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List of Vegan Freeze-Dried Meals for Backpacking

vegan freeze dried meals list

Most free-dried foods companies skimp on meat, so you’ll find plenty of vegetarian freeze-dried meals for backpacking.  But if you are looking for vegan freeze-dried backpacking meals, you’ll find your options limited.

Almost all veggie backpacking meals have some cheese or milk sauce in them. Why?  Because cheese tastes friggin’ good (I’ve been vegan for 18 years and can still admit that cheese is delicious).  Without a fatty cheese sauce, most backpacking meals would simply be boring as hell.

 

Gourmet As Heck ebook

Does that Mean Freeze-Dried Vegan Meals Are Boring?

Unfortunately, yes.  Most vegan backpacking meals are boring as heck.

You’ll mostly be stuck with risotto or pasta (one of the options in this list is just pasta with plain marinara sauce!).

Some brands compensate by adding lots of spices and herbs to their freeze-dried meals.  If you like flavor, then I’d suggest getting Indian-style freeze-dried meals for your trip.  These generally are pretty good.

 

Tips for Improving Vegan Backpacking Meals

In order to feel full and satiated (especially after a long day of hiking), a meal needs to have:

  1. Protein and
  2. Fat

Vegan freeze-dried meals usually have beans as the protein (which will get boring after a few days on the trail).  Since cheese sauces are the standard fat in most meals, many vegan options won’t have any fat.

Some solutions to improve vegan backpacking meals: 

  • Bring a bag of TVP or TSP (textured vegetable protein or textured soy protein). These are shelf stable and rehydrate very quickly.  You can add them to pretty much any pasta or rice meal for added protein.  Just add a bit more water.
  • Carry a bottle of olive oil: This is what many hikers do in order to get more calories. Olive oil has a very high amount of calories per ounce.  Squirt a bunch of oil on each meal and it will instantly taste MUCH better.
  • And bring LOTS of spices: At high elevations our sense of taste changes (which is one reason airline food tastes so crappy). Compensate for this by bringing a container of salt, herbs, and spices.  I find that hot sauce makes any bland meal palatable.

 

Make Your Own Vegan Freeze-Dried Trail Meals Instead

Freeze-dried backpacking meals are super convenient, but they are also really expensive.  I really don’t want to spend $5-$10+ for a single meal (especially when it is just rice, beans, and a few veggies!).

Instead, you can build your own backpacking meals out of freeze-dried ingredients.  Basically, you just buy bulk freeze-dried ingredients and put them together in baggies.  Read my guide on how to make your own freeze-dried trail meals here.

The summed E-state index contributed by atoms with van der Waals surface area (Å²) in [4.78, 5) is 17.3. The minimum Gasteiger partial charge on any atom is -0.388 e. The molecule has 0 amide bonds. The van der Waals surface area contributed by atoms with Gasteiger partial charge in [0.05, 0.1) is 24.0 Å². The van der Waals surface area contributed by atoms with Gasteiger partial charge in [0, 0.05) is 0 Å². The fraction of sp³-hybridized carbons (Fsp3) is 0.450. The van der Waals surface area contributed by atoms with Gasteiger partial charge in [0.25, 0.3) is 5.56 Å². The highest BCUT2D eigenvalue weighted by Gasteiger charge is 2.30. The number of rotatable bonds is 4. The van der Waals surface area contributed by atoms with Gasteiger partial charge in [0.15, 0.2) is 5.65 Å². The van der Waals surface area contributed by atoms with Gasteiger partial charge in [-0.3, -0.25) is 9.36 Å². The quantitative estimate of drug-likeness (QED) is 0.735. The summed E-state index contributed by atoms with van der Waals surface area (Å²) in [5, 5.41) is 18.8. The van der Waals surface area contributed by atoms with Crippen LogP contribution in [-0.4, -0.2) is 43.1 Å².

Or Try Dehydrating Your Own Backpacking Meals

I almost exclusively dehydrate my own meals for backpacking.  This does take some time (but not as much as you’d think) and planning.  However, it is VERY cheap and I get to choose whatever the heck I want to eat.

In most cases, you can just dehydrate the entire meal.  Or you dehydrate a sauce separate from the carb (like sauce for pasta or instant mashed potatoes).

The only major issue with dehydrating meals is that their shelf life isn’t always suitable for long thru-hikes.  Most dehydrated meals will last 6+ weeks, but anything oily/fatty will go bad quickly.  To increase shelf life to 6+ weeks, you need to keep the oil separate when cooking and then add it when you rehydrate the meal.

Here are some pictures of my Gourmet As Heck dehydrator meals.  I’m working on a recipe book now which will be out in April 2019. 🙂

dehydrator backpacking recipes

From left to right: Blueberry chia oatmeal, pear cardamom ginger oatmeal, red pepper crackers with hummus, beetroot “salami”, mashed potatoes with white bean gravy, & pasta with buttery white bean sauce

 

List of Vegan Freeze Dried Backpacking Meals

*I didn’t include any vegan trail breakfasts here because I think they are a complete rip-off.  You can easily just buy freeze dried fruits in bulk and pack them with oats + powdered soy milk to make your own trail breakfasts for a fraction of the cost.  Here’s where you can find a list of bulk freeze dried ingredients.

 

Backpacker’s Pantry Vegan Meals

 

Backpacker’s Bistro Vegan Meals

 

Indian Kitchen Foods

 

Good to Go Vegan Meals:

 

OMeals

 

AlpineAire Foods Vegan Meals:

 

Mary Janes Farm Vegan Meals (all organic)

 

Trail Fork:

  • Loaded veggie hummus
  • Lime-A-Beans and rice
  • Coconut chana masala
  • Apricot almond couscous

 

Patagonia

  • Organic red bean chili
  • Organic savory grains, green kale plus kamut khorasan wheat
  • Provisions savory grains: mushroom plus kamut khorasan wheat
  • Green lentil soup
  • Black bean soup

 

 Let me know if I missed any vegan freeze-dried meals so I can add them to the list!

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About the author /


Diane Vukovic is an avid traveler, outdoor enthusiast, beetle lover, sometimes sculptress, couchsurfer, and loves finding ways to explain complex topics to her 6-year old daughter. Follow MomGoesCamping on Facebook and Twitter @MomGoesCamping to stay in touch!

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2 Comments

  1. Devon Fanning

    Trailfork has some new meals and they’re working towards a 100% Vegan company. The Spicy Thai Noodles is delicious.

    • Diane

      Spicy Thai from any brand is almost always a sure-bet. Thanks for the info!

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